The French-Canadian teens of Slut in a Good Way (Grade: B+) have no such worries on their minds. The movie’s central trio of teenage girls all get jobs at a big-box toy store on a whim, because there are cute, somewhat older guys there (college-aged, to their Grade 11), and one of the girls is nursing a broken heart (the gay guy she thought wanted to be with her anyway turns out to be, yeah, actually gay). First they want to goof off and sleep with their new coworkers; then they decide to impose a moratorium on interoffice sex for, well, 24 hours later the reason is escaping me. If I recall correctly, it’s because the guys start to just expect that they’ll be able to fool or fuck around with any of the girls, and also they decide to raise some money for charity. I’d be happy to watch the movie again to clarify, because Slut in a Good Way (whose actual French title translates to either Charlotte Has Fun or Charlotte Having Fun; I’m not sure) is a delight.

It’s sort of a one-crazy-summer movie, except it takes place over the fall, and its characters aren’t especially outsized or caricatured. There are also bits of Clerks (besides the workplace shenanigans, it’s shot in a halo’d, soft black and white), American Pie (a little smutty but sex-positive), and workplace sitcoms. Those influences are all enjoyable, but it isn’t particular a gender-flipped version of any of them (it also resembles a more antic companion piece to the sleepier Canadian delight Tu Dors, Nicole). What’s most magical about the movie is how director Sophie Lorain choreographs her camera and her actors. She’s very aware of where the characters are within (or outside of) the frame, and pans her camera around the Toy Depot aisles to capture the musicality of their movements, even though none of the actors play the material with much theatricality. When she executes a funny extended sight gag based on characters playing a dance video game, you think: of course.

Lorain, a movie and TV actress from Quebec who has made some Canadian TV and one movie, unseen by me, nearly a decade ago, is a find (which is to say, Americans may find her after this movie; clearly she’s been around in relatively plain sight for our Canadian neighbors). Instead of coming across like a carefree irritant, Slut in a Good Way, showing up at the end of my triple feature, felt aspirational. Here’s hoping more gay teenagers can grow up (and fuck up) with this kind of near-musical ebullience.

East Coast vs. West Coast: On Straight Outta Compton and Fort Tilden

Jesse

Jesse is a cofounder of SportsAlcohol.com even though he doesn't care for sports or alcohol. His favorite movie is Ron Howard's The Paper. I think. This is what happens when you don't write your own bio. I know for sure likes pie.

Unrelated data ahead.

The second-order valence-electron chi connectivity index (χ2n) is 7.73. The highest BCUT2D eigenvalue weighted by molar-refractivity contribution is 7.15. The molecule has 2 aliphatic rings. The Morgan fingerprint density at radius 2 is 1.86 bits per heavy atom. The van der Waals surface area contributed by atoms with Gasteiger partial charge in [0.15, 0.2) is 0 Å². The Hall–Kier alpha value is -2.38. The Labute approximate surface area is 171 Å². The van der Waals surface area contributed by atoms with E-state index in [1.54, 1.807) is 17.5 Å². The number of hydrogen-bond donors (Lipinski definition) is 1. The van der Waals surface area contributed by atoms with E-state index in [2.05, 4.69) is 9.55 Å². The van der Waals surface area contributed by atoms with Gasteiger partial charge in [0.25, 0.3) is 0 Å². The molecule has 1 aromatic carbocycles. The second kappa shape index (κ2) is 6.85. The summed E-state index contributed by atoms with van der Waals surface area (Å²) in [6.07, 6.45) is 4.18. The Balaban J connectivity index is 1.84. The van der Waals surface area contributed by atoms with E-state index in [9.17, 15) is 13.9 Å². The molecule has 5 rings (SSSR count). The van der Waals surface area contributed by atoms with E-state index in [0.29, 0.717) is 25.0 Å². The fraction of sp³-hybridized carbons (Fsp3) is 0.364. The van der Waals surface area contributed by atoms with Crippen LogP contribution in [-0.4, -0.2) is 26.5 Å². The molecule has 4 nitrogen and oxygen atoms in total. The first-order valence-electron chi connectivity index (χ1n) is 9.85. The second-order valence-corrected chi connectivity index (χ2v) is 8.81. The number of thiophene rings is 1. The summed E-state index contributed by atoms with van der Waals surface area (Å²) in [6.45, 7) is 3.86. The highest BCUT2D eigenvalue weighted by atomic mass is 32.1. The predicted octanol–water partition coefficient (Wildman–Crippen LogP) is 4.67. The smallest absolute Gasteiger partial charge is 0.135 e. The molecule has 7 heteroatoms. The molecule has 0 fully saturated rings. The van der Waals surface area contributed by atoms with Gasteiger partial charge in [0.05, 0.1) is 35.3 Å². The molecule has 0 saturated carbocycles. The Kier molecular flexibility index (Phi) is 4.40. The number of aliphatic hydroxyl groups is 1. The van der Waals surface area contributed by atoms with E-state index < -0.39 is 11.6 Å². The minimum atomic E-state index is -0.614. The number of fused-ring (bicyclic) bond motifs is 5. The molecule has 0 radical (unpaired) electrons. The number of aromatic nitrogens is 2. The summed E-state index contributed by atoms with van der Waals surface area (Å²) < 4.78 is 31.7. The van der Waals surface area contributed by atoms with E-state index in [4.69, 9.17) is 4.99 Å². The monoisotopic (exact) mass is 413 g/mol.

Straight Outta Compton doesn’t exactly qualify as a nontraditional biopic; in terms of structure, it mostly adheres to the rise/fall narrative with the option for an additional rise. Earlier this summer, the Brian Wilson movie Love and Mercy toyed with those boundaries with far more innovation. But even set half in the ’80s, Love and Mercy, like so many movies about popular music, was rooted in baby boomer music of the ’60s; Straight Outta Compton, in telling the mostly sanctioned story of N.W.A., actually starts in the 1986, which still counts as a novelty. True to its title, the movie roots itself in the streets of Los Angeles and surrounding environs; an early scene catching Eazy E (Jason Mitchell) in a drug raid looks positively apocalyptic. But the imagery doesn’t just come from gang violence; it’s the police battering ram tearing apart a house that makes the scene look so untenable.

As the movie skips from Eazy to a young Dr. Dre (Corey Hawkins) and Ice Cube (O’Shea Jackson Jr., playing his dad), police harassment is a common theme, along with the recurring image of black men being slammed against car hoods for no reason. Cube and Dre are more interested in lyric-writing and DJing, respectively, than the drug trade, and E wants out, too. But even when they’ve signed up with a manager (Paul Giamatti) who looks shadier as the movie progresses but downright friendly in the context of Compton, the cops won’t leave them alone: putting them on the ground, asking what they’re doing outside a recording studio, daring them to fight back. Some of this is broad (“rap is not an art!” one cop – a middle-aged black man – spits contemptuously); it’s also feels undeniably and depressingly relevant. Pop biopics often traffic in simplistic song origins, but when Straight Outta Compton cuts hard from N.W.A. getting harassed on the streets into them performing “Fuck Tha Police,” it’s not just a pat explanation of a famous and controversial song. It makes audiences (some of whom will not have experienced racism firsthand) feel the song’s righteous frustration. To put it in my dorky white terms: it feels fucking punk rock.